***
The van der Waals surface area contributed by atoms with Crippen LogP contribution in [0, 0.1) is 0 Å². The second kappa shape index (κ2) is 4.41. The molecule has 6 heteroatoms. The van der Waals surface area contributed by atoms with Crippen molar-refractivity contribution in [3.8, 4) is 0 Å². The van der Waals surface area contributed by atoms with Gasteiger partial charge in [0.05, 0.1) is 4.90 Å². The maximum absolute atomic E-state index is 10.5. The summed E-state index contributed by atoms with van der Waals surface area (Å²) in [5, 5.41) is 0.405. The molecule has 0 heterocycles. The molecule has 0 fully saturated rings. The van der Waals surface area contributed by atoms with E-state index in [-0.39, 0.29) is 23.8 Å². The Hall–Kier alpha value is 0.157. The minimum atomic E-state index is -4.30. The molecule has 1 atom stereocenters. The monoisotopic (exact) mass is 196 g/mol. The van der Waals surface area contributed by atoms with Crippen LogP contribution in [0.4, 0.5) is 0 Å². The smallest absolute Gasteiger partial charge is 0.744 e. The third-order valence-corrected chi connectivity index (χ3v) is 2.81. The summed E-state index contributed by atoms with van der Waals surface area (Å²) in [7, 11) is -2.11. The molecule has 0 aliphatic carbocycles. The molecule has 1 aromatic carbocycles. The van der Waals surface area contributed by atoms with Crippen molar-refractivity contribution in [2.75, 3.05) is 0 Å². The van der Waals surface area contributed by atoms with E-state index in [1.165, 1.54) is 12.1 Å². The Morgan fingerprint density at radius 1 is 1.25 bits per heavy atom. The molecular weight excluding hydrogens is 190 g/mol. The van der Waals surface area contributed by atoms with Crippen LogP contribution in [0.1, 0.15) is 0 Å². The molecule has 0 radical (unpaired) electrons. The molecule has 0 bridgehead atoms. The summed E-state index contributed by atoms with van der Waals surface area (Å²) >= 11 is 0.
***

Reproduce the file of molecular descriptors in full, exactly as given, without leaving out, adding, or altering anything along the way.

The van der Waals surface area contributed by atoms with Crippen LogP contribution in [0, 0.1) is 0 Å². The second kappa shape index (κ2) is 4.41. The molecule has 6 heteroatoms. The van der Waals surface area contributed by atoms with Crippen molar-refractivity contribution in [3.8, 4) is 0 Å². The van der Waals surface area contributed by atoms with Gasteiger partial charge in [0.05, 0.1) is 4.90 Å². The maximum absolute atomic E-state index is 10.5. The summed E-state index contributed by atoms with van der Waals surface area (Å²) in [5, 5.41) is 0.405. The molecule has 0 heterocycles. The molecule has 0 fully saturated rings. The van der Waals surface area contributed by atoms with E-state index in [-0.39, 0.29) is 23.8 Å². The Hall–Kier alpha value is 0.157. The minimum atomic E-state index is -4.30. The molecule has 1 atom stereocenters. The monoisotopic (exact) mass is 196 g/mol. The van der Waals surface area contributed by atoms with Crippen LogP contribution in [0.4, 0.5) is 0 Å². The smallest absolute Gasteiger partial charge is 0.744 e. The third-order valence-corrected chi connectivity index (χ3v) is 2.81. The summed E-state index contributed by atoms with van der Waals surface area (Å²) in [7, 11) is -2.11. The molecule has 0 aliphatic carbocycles. The molecule has 1 aromatic carbocycles. The van der Waals surface area contributed by atoms with Crippen molar-refractivity contribution in [2.75, 3.05) is 0 Å². The van der Waals surface area contributed by atoms with E-state index in [1.165, 1.54) is 12.1 Å². The Morgan fingerprint density at radius 1 is 1.25 bits per heavy atom. The molecular weight excluding hydrogens is 190 g/mol. The van der Waals surface area contributed by atoms with Crippen LogP contribution in [0.1, 0.15) is 0 Å². The molecule has 0 radical (unpaired) electrons. The molecule has 0 bridgehead atoms. The summed E-state index contributed by atoms with van der Waals surface area (Å²) >= 11 is 0.